neither loaded nor unloaded, and the toggle cannot be set back
 to false.  Generally used with the "kexec_load_disabled" toggle.
 
-==============================================================
 
 msg_next_id, sem_next_id, and shm_next_id:
+==========================================
 
 These three toggles allows to specify desired id for next allocated IPC
 object: message, semaphore or shared memory respectively.
@@ -464,21 +481,22 @@  By default they are equal to -1, which means generic allocation logic.
 Possible values to set are in range {0..INT_MAX}.
 
 Notes:
-1) kernel doesn't guarantee, that new object will have desired id. So,
-it's up to userspace, how to handle an object with "wrong" id.
-2) Toggle with non-default value will be set back to -1 by kernel after
-successful IPC object allocation. If an IPC object allocation syscall
-fails, it is undefined if the value remains unmodified or is reset to -1.
+  1) kernel doesn't guarantee, that new object will have desired id. So,
+     it's up to userspace, how to handle an object with "wrong" id.
+  2) Toggle with non-default value will be set back to -1 by kernel after
+     successful IPC object allocation. If an IPC object allocation syscall
+     fails, it is undefined if the value remains unmodified or is reset to -1.
 
-==============================================================
 
 nmi_watchdog:
+=============
 
 This parameter can be used to control the NMI watchdog
 (i.e. the hard lockup detector) on x86 systems.
 
-   0 - disable the hard lockup detector
-   1 - enable the hard lockup detector
+0 - disable the hard lockup detector
+
+1 - enable the hard lockup detector
 
 The hard lockup detector monitors each CPU for its ability to respond to
 timer interrupts. The mechanism utilizes CPU performance counter registers
@@ -486,15 +504,15 @@  that are programmed to generate Non-Maskable Interrupts (NMIs) periodically
 while a CPU is busy. Hence, the alternative name 'NMI watchdog'.
 
 The NMI watchdog is disabled by default if the kernel is running as a guest
-in a KVM virtual machine. This default can be overridden by adding
+in a KVM virtual machine. This default can be overridden by adding::
 
    nmi_watchdog=1
 
 to the guest kernel command line (see Documentation/admin-guide/kernel-parameters.rst).
 
-==============================================================
 
-numa_balancing
+numa_balancing:
+===============
 
 Enables/disables automatic page fault based NUMA memory
 balancing. Memory is moved automatically to nodes
@@ -516,10 +534,9 @@  faults may be controlled by the numa_balancing_scan_period_min_ms,
 numa_balancing_scan_delay_ms, numa_balancing_scan_period_max_ms,
 numa_balancing_scan_size_mb, and numa_balancing_settle_count sysctls.
 
-==============================================================
+numa_balancing_scan_period_min_ms, numa_balancing_scan_delay_ms, numa_balancing_scan_period_max_ms, numa_balancing_scan_size_mb
+===============================================================================================================================
 
-numa_balancing_scan_period_min_ms, numa_balancing_scan_delay_ms,
-numa_balancing_scan_period_max_ms, numa_balancing_scan_size_mb
 
 Automatic NUMA balancing scans tasks address space and unmaps pages to
 detect if pages are properly placed or if the data should be migrated to a
@@ -555,16 +572,18 @@  rate for each task.
 numa_balancing_scan_size_mb is how many megabytes worth of pages are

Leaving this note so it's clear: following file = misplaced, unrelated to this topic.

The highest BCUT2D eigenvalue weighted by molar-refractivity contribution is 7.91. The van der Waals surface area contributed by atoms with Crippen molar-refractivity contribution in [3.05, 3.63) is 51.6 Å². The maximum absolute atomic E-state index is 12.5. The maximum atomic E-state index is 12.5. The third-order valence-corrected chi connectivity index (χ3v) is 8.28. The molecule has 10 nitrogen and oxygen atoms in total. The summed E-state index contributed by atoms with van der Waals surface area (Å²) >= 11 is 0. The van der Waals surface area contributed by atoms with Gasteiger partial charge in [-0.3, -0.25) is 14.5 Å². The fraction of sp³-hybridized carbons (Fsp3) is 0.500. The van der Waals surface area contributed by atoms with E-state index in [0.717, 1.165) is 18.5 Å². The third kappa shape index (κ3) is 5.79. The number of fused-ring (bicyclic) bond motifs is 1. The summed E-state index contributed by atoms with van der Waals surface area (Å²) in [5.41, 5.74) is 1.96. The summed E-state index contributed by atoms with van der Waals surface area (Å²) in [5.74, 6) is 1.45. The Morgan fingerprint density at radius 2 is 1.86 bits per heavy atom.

scanned for a given scan.
 
-==============================================================
 
 osrelease, ostype & version:
+============================
 
-# cat osrelease
-2.1.88
-# cat ostype
-Linux
-# cat version
-#5 Wed Feb 25 21:49:24 MET 1998
+::
+
+  # cat osrelease
+  2.1.88
+  # cat ostype
+  Linux
+  # cat version
+  #5 Wed Feb 25 21:49:24 MET 1998
 
 The files osrelease and ostype should be clear enough. Version
 needs a little more clarification however. The '#5' means that
@@ -572,9 +591,9 @@  this is the fifth kernel built from this source base and the
 date behind it indicates the time the kernel was built.
 The only way to tune these values is to rebuild the kernel :-)
 
-==============================================================
 
 overflowgid & overflowuid:
+==========================
 
 if your architecture did not always support 32-bit UIDs (i.e. arm,
 i386, m68k, sh, and sparc32), a fixed UID and GID will be returned to
@@ -584,17 +603,17 @@  actual UID or GID would exceed 65535.
 These sysctls allow you to change the value of the fixed UID and GID.
 The default is 65534.
 
-==============================================================
 
 panic:
+======
 
 The value in this file represents the number of seconds the kernel
 waits before rebooting on a panic. When you use the software watchdog,
 the recommended setting is 60.
 
-==============================================================
 
 panic_on_io_nmi:
+================
 
 Controls the kernel's behavior when a CPU receives an NMI caused by
 an IO error.
@@ -607,20 +626,20 @@  an IO error.
    servers issue this sort of NMI when the dump button is pushed,
    and you can use this option to take a crash dump.
 
-==============================================================
 
 panic_on_oops:
+==============
 
 Controls the kernel's behaviour when an oops or BUG is encountered.
 
 0: try to continue operation
 
-1: panic immediately.  If the `panic' sysctl is also non-zero then the
+1: panic immediately.  If the `panic` sysctl is also non-zero then the
    machine will be rebooted.
 
-==============================================================
 
 panic_on_stackoverflow:
+=======================
 
 Controls the kernel's behavior when detecting the overflows of
 kernel, IRQ and exception stacks except a user stack.
@@ -630,9 +649,9 @@  This file shows up if CONFIG_DEBUG_STACKOVERFLOW is enabled.